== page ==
XP's startup and recovery options are set by clicking the Settings button in, naturally, the Startup and Recovery section of the Advanced tab.
The options in the top section of the dialog box are only relevant if you're using a dual-boot system. With these options, you can select the default operating system used at startup time, as shown in Figure 3-2. You can also configure associated time options, such as how long to display the Recovery Options screen if needed.
Figure 3-2. Set the default OS on a dual-boot machine.
If you click on the Edit button, you open up a startup file called boot.ini, which is referenced by the bootloader program at startup time. We'll talk about the boot.ini file in just a moment.
Note that if XP is the only operating system in use on your computer, there's no need to change the default System Startup settings because you'll never see the boot loader menu when starting up.
Under most circumstances, it's not necessary to edit the boot.ini file. In fact, you should avoid editing it whenever possible because incorrect entries point the computer to a location where the operating system does not reside. You can probably guess what happens next: your system is unbootable.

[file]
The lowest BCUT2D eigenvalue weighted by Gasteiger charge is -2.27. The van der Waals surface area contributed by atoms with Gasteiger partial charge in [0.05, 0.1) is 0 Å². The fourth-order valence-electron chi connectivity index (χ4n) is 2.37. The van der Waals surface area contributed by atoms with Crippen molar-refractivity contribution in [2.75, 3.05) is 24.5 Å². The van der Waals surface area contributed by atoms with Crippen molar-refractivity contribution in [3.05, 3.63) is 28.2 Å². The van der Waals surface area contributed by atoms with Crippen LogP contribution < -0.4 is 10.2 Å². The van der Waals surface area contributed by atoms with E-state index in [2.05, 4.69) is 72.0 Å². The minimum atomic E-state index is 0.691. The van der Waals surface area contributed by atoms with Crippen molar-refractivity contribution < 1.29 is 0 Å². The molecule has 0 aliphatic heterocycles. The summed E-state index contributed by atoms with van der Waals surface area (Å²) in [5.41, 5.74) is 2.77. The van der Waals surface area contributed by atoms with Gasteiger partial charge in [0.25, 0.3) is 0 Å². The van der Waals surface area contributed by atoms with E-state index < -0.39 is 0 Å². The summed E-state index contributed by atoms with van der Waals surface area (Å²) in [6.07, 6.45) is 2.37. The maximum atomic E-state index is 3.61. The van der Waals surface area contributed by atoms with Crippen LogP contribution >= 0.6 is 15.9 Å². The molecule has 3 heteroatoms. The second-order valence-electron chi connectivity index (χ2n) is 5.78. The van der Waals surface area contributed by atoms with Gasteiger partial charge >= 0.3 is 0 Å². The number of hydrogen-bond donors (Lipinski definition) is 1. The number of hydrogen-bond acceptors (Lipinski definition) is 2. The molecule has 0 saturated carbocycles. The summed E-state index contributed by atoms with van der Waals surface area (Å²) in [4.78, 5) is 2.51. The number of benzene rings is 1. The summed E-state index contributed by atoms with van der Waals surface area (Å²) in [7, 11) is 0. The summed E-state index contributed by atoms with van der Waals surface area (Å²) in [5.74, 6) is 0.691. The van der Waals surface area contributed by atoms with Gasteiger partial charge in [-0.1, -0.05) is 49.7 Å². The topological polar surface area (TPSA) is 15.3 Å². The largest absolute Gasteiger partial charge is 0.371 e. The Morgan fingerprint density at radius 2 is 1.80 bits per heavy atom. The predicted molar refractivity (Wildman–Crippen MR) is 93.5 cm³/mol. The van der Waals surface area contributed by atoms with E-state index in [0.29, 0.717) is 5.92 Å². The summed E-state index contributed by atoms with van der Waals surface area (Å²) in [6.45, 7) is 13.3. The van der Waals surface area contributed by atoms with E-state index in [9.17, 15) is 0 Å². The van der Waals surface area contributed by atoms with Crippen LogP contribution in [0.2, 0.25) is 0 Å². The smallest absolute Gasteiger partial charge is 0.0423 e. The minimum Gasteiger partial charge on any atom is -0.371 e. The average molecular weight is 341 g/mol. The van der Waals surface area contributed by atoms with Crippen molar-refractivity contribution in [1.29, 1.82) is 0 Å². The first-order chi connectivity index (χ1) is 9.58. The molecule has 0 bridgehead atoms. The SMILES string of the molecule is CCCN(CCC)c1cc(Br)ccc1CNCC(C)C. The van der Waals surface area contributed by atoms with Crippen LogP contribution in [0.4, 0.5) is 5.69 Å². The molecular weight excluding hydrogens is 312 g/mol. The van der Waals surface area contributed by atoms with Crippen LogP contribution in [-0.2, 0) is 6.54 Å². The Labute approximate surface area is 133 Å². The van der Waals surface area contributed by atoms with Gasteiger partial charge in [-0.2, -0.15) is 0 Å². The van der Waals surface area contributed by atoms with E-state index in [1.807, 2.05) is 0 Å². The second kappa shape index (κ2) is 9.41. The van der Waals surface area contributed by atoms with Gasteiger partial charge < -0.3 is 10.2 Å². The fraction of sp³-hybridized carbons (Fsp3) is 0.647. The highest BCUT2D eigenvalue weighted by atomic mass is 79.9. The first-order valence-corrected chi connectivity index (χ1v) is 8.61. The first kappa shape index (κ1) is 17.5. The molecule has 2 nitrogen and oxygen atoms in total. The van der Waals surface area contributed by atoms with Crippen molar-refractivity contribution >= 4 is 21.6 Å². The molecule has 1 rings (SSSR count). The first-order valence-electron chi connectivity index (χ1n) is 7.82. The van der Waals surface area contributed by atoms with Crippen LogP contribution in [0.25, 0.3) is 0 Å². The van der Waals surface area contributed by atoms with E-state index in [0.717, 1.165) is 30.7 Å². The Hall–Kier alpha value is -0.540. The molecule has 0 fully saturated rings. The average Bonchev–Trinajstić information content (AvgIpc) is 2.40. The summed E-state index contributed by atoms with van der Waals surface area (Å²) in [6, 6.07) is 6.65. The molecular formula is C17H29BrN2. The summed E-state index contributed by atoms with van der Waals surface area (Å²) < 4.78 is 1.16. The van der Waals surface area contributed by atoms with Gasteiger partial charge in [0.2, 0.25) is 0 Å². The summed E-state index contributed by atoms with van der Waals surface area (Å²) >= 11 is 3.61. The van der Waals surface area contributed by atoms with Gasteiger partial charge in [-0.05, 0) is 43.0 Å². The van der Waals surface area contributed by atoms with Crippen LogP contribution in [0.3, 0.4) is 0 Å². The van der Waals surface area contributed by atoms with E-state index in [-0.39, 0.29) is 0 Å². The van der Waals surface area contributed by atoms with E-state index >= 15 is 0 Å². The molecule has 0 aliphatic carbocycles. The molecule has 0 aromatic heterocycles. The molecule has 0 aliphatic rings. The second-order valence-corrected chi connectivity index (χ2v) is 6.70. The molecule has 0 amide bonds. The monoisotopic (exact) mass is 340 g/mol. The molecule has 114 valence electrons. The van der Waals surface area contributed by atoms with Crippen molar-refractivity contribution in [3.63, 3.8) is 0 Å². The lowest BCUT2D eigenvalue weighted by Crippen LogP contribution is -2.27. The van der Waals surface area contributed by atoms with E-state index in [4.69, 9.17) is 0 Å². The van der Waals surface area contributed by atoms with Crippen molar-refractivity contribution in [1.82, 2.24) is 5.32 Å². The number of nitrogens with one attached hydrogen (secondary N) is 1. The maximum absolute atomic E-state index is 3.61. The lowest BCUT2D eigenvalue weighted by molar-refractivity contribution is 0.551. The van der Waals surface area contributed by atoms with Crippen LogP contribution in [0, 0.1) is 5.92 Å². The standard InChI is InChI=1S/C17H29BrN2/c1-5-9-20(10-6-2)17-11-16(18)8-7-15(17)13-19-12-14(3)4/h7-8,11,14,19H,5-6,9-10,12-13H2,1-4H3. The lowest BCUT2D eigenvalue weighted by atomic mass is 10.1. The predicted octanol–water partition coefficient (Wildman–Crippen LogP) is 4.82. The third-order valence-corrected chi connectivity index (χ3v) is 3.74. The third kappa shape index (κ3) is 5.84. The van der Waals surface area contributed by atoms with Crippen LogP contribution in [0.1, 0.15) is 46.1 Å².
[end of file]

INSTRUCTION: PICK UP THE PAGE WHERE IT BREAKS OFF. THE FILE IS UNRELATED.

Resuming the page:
At the bottom of the Startup and Recovery dialog box are the system failure options. You should review these choices to make sure that XP behaves the way you want in the event of operating system failure. There are three possibilities:
Write an event to the system log. This option writes failure information to the system log, which you can later view using the Event Viewer. Launch the Event Viewer by opening Computer Management (right-click My Computer and choose Manage, which is the first tool listed under System Tools). Some system failures, however, won't be noticed by XP, and therefore will not write an event to the system log.
Send an administrative alert. This option broadcasts a message to members of an administrative group.
Automatically restart. As the name suggests, this option causes the system to restart upon failure. If your XP system doubles as your network's file server, you probably want to ensure that this option is enabled so that access to files remains relatively uninterrupted. Conversely, if you want to capture the stop message generated at the time of system failure, disable this feature.